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Top military establishment should be ‘engaged’ over rights abuses

Top military establishment should be ‘engaged’ over rights abuses

SW Radio Africa News Stories for 22 July 2010


By Tichaona Sibanda

22 July 2010


The organ for National Healing and Reconciliation has been tasked to ‘engage’ the country’s top military brass, in order to involve them in efforts to create an environment of tolerance and respect in Zimbabwe.


The Joint Operations Command (JOC) is made up of Army and Airforce commanders, Central Intelligence Organisation directors, police and prison commissioners – most of them veterans of the 1970’s war of liberation. It is widely believed the group gets its orders from top ZANU PF officials, most of who belong to the party’s politburo.


In 2008 JOC spearheaded Robert Mugabe’s violent fight back, after he lost the first round of the presidential election to then arch rival and now Prime Minister, Morgan Tsvangirai. Since independence the military establishment has long been accused of committing most of the country brutal human rights abuses.


JOC comprises General Constantine Chiwenga, the overall military chief; Augustine Chihuri, the national police commissioner, and General Paradzai Zimondi, the commander of the prison service.


Air Marshal Perence Shiri is the commander of the Airforce and the person who masterminded the brutal Gukurahundi military campaign in the early 1980’s, while Happyton Bonyongwe is the director general of the Central Intelligence Organisation (CIO). He is a retired Brigadier in the Zimbabwe National Army.


On Wednesday, the highest decision-making organs of ZANU PF and the two MDC formations met in Harare to try and deal with issues of violence as well as to create an avenue that would foster healing and forgiveness. The indaba was also meant to kick-start the stalled national healing process.


Participants ‘unanimously’ agreed to engage the military to see how they could be part of the process. A source told us since members of JOC were the purveyors of violence, it was felt their presence or contributions would help break the ice to bring perpetrators and victims of violence to a round table.


Critics have questioned whether any statement backed by ZANU PF at this conference can be taken seriously – given that they are widely understood to be behind the violence, and could stop it if they wanted to.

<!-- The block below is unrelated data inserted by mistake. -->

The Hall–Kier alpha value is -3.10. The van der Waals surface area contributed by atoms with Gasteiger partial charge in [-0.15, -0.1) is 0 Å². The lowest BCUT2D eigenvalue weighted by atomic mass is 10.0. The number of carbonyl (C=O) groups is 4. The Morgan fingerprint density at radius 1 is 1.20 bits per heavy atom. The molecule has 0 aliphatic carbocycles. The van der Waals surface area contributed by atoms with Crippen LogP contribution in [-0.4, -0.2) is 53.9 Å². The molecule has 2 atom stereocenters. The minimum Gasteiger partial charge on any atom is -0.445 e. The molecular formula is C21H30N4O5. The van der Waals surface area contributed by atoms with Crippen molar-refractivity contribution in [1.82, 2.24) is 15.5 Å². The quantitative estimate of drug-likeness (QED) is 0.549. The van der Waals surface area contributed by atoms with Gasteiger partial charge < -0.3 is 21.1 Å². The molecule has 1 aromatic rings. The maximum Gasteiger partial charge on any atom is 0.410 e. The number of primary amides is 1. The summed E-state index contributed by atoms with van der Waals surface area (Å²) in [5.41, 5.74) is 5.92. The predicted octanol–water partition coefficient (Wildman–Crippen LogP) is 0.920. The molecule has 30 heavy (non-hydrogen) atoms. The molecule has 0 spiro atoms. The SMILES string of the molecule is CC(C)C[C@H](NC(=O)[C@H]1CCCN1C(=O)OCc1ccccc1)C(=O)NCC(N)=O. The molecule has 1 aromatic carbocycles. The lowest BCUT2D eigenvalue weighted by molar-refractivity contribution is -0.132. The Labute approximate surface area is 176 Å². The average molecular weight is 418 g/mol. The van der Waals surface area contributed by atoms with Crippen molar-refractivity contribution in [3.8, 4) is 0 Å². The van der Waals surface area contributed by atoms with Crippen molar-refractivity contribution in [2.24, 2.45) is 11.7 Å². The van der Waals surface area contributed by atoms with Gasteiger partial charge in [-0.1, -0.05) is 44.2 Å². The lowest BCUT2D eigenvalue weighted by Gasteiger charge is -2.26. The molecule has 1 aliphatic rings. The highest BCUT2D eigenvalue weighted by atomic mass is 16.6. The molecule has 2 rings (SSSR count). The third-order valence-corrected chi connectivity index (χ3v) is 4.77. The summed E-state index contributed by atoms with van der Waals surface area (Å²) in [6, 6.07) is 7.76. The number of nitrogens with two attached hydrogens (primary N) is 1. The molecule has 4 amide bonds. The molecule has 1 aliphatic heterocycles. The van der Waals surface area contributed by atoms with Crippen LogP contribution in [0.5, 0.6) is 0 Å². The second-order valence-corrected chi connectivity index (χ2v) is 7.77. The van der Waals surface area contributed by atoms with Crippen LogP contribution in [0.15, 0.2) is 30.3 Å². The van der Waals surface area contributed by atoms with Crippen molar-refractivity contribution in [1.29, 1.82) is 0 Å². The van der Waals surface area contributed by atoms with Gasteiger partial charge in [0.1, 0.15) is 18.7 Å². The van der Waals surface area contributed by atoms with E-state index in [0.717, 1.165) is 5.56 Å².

On Thursday, the Prime Minister warned that there can be no room or tolerance for retribution, as this perpetuates the cycle of oppression and suffering.


‘Our healing process must be founded upon the three principles of truth, justice and forgiveness. There can be no truth without justice. While it may not be possible to undo what has been done, it is sometimes possible to assist the victim to move on and rebuild a life that has been shattered,’ Tsvangirai said in his weekly newsletter.


An analyst told us the Prime Minister’s message was perhaps directed towards JOC, ZANU PF and its legion of hardline supporters, most of whom have blood on their hands.


However Theresa Makone, co-Home Affairs Minister from the MDC-T, said cases of people implicated in political violence during the last ten years will not be swept under the carpet but will be handled in accordance with guidelines of the GPA.


Makone told the Daily News on Thursday that criminal cases such as the one involving Joseph Mwale and Kainos ‘Kitsiyatota’ Zimunya – the alleged killers of Tsvangirai’s former driver, Talent Mabika and his assistant Tichaona Chiminya – would be dealt with by the organ for National Healing and Reconciliation.


Article 18.5 (c) of the  GPA agreement says all political crimes of violence committed during the last ten years will be dealt with under the organ for National Healing and Reconciliation.


Makone added; ‘Most of the cases will be handled at the local level because we want the people to tell us how they want the cases to be handled. The perpetrators should own up and express remorse and forgiveness for what they did in a typical African way.’


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